Republican presidential candidate Mitt Romney's past support for abortion rights and state-funded family planning, especially during his Senate run in 1994 against Ted Kennedy, is well known. But Romney's support has lasted longer, and goes deeper, than many may assume.
During Romney's 2002 gubernatorial campaign, he sought the endorsement of Planned Parenthood of Massachusetts by filling out a questionnaire that made his continued support clear. The document was first circulated in 2007, but is now taking on new relevance as Romney tries to clarify his opposition to abortion rights and government-funded family planning.
Romney pledged his support for Roe v. Wade, the 1973 Supreme Court decision that protects women's choice, for laws protecting the safety of abortion clinics, for increased access to the morning-after pill and for late-term abortions when the mother's health is at risk. Romney also indicated on the form that he supported the "state funding of abortion services through Medicaid for low-income women."
The issue of "taxpayer-funded abortions" has been the primary GOP talking point for the past two years in the massive, nationwide push to defund Planned Parenthood and limit women's access to abortions. Planned Parenthood, which provides a broad array of preventative health services to low-income women, including breast exams, pap smears and low-cost contraception, has been tirelessly defending itself against claims that it uses taxpayer money to subsidized its abortion services.
The fact that Romney explicitly expressed support for Medicaid-funded abortions in 2002, sought Planned Parenthood's endorsement, attended a Planned Parenthood fundraising event and is now pledging to strip federal funding from Planned Parenthood and the Title X federal family planning program represents a fairly dramatic change of positions.
"Governor Romney simply does not believe that federal taxpayer dollars should be used to fund groups that provide abortions or abortion-related services," the Romney campaign said on Wednesday. "This is particularly so during a time of massive budget deficits and out-of-control spending."
"This an astonishing swing," said Dianne Luby, president of the Planned Parenthood League of Massachusetts. "He attended a Planned Parenthood house party. He filled out this questionnaire saying he supported Roe, sex education in schools, emergency contraception, and then once he became governor, and probably when he had presidential aspirations, some of these positions started to change. Now he's totally different from where he was here in 2002."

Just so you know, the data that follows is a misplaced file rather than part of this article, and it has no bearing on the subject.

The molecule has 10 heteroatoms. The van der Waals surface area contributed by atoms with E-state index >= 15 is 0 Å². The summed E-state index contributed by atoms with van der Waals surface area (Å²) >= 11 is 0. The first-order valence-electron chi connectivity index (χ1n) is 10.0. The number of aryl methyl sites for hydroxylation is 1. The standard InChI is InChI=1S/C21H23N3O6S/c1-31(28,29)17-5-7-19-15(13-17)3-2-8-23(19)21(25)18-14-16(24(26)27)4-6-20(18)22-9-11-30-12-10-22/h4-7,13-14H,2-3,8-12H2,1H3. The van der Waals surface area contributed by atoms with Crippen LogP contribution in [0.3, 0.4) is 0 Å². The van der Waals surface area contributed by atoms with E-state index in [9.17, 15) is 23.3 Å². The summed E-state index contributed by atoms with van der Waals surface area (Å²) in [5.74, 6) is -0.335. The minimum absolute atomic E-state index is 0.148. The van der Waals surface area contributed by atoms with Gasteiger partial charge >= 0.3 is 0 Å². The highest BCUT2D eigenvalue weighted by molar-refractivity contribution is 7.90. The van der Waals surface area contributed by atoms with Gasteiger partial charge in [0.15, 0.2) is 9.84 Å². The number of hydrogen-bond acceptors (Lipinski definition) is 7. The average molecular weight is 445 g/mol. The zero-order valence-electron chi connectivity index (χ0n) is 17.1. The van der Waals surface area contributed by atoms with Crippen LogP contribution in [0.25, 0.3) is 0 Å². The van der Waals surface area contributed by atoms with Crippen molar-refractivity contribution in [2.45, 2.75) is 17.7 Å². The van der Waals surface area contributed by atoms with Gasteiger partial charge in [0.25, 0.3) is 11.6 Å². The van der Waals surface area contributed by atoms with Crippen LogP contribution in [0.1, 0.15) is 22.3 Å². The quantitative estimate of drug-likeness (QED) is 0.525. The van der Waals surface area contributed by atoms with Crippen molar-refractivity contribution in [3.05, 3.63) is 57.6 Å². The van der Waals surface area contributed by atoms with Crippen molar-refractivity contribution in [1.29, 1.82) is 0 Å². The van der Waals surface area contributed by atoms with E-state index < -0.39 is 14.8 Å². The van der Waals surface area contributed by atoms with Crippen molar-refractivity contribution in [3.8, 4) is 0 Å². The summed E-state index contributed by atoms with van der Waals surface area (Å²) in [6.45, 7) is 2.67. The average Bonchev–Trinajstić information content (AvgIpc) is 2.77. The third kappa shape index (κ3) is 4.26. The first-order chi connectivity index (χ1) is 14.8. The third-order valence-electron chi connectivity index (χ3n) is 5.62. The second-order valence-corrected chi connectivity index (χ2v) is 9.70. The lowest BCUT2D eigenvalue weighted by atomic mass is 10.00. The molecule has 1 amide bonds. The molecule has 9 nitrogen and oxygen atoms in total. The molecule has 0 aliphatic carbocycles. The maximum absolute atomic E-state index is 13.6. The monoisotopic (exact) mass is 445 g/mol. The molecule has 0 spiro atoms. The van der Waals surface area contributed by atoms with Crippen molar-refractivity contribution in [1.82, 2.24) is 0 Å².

Romney has flip-flopped on nearly every issue he addressed in the 2002 questionnaire. In 2005, he broke his promise to increase access to emergency contraception by vetoing a bill in Massachusetts that would have done that. He said in 2002 that he would support "partial-birth" abortions after 24 in cases where the mother's health was at risk, and then he recently told Fox News that he would "absolutely" support a constitutional amendment defining life as beginning at conception.
A "personhood" amendment, like the one considered in Mississippi on Tuesday, could ban abortions in all circumstances, ban intrauterine devices and certain forms of birth control, and complicate the legality of stem cell research and in vitro fertilization. But now that the extreme initiative failed in one of the most conservative, anti-abortion states in the country, Romney is trying to clarify his position.
Romney spokeswoman Gail Gitcho told Politico that Romney supports "a Human Life Amendment that overturns Roe vs. Wade and sends the issue back to the states" -- not necessarily a federal ban on abortion.
The Romney campaign did not immediately respond to HuffPost for comment.
Nancy Keenan, president of NARAL Pro-Choice America, said Romney's history of changing his position on abortion rights and family planning, and breaking promises, should cause people to think twice about the kind of president he would be.
"We had an office pool to see how long it would take for Romney to distance himself from an anti-choice measure that lost big in Mississippi," she said. "Romney is distinguishing himself as the consistently inconsistent candidate. Voters are looking for a candidate who shares their support for the values of freedom and privacy, and Romney misses the mark on many levels."
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